Image credits: Laurent Mekul.

When your grandparents went to the bathroom, they probably weren’t leaving deposits of plastic in the toilet bowl — not like we do, anyway. Recent results of a pilot study in Austria show that human feces contains microplastic. How it gets there is hardly a mystery: plastic is all around us, even in our food. Trophic transfer of toxins and metals has been
known for a long time: for example, it’s the reason we shouldn’t eat too much fish.

Now we see it happening with plastic. This raises the question: how is plastic entering the food chain?

A new study from Duke University has found one surprising entry point. They discovered that some coral species simply love the taste of plastic and will readily eat it. This is counterintuitive, as it’s hard to fathom what evolutionary advantage might be conferred on a coral for liking plastic.

In fact, previous studies have shown that many animals will ingest plastic accidentally, or because the size and shape are similar to a natural food source. However, now we see that some corals will also ingest plastic because of chemicals leaching from the microplastic particles.

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The research team housed natural corals in their lab and started feeding them different types of plastic as well as sand. Surprisingly, the corals preferred plastic by a long shot. To address the hypothesis that the corals would accidentally ingest plastic, the researchers fouled pieces of plastic with microorganisms that you might expect to find in the coral’s habitat. You might assume that by adding this layer of biological material to the plastic, it appears more like food to the coral. However, this was not the case.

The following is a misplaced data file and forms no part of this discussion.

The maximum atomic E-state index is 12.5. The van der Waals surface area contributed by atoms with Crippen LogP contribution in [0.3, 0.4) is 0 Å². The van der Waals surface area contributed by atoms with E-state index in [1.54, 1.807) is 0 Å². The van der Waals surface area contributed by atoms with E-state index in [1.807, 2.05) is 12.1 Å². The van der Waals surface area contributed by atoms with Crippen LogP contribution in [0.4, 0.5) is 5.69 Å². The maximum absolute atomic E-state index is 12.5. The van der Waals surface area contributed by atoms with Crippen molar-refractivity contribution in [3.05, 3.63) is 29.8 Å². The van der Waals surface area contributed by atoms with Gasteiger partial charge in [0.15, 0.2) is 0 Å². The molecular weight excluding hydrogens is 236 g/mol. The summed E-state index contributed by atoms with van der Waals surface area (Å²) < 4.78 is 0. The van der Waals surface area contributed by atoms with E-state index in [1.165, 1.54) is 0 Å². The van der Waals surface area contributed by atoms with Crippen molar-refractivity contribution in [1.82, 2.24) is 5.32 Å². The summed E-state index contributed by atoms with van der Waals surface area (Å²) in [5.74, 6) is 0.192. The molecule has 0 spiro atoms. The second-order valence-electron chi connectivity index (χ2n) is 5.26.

The study discovered that the corals were much more likely to refuse this microbe-infested meal and stick to the clean microplastic particles. This unexpected result is thought to be because the microbes are masking the plastic’s chemical signals that trick the coral into ingesting them.

Worryingly, the study found that 8% of these ingested plastics are retained in the coral for 24 hours or more — a proportion of which appeared to be permanently stuck. This is bad news for the corals which become full of plastic while gaining no growth benefit from their meal. it’s also bad news for us because, at this point, microplastics can start working their way up the food chain.

The study adds an extra layer of complexity to an already confusing conservation landscape. Now it seems that plastic doesn’t just need to be coated in biological material or look like food to be ingested — it can also taste really good to some animals. The only sure way to prevent the build-up of plastics in our environment and food is to reduce our dependence on it altogether.

This is a guest contribution by Ben Libberton, science communicator and microbiologist. Find out more about Ben by checking out his website.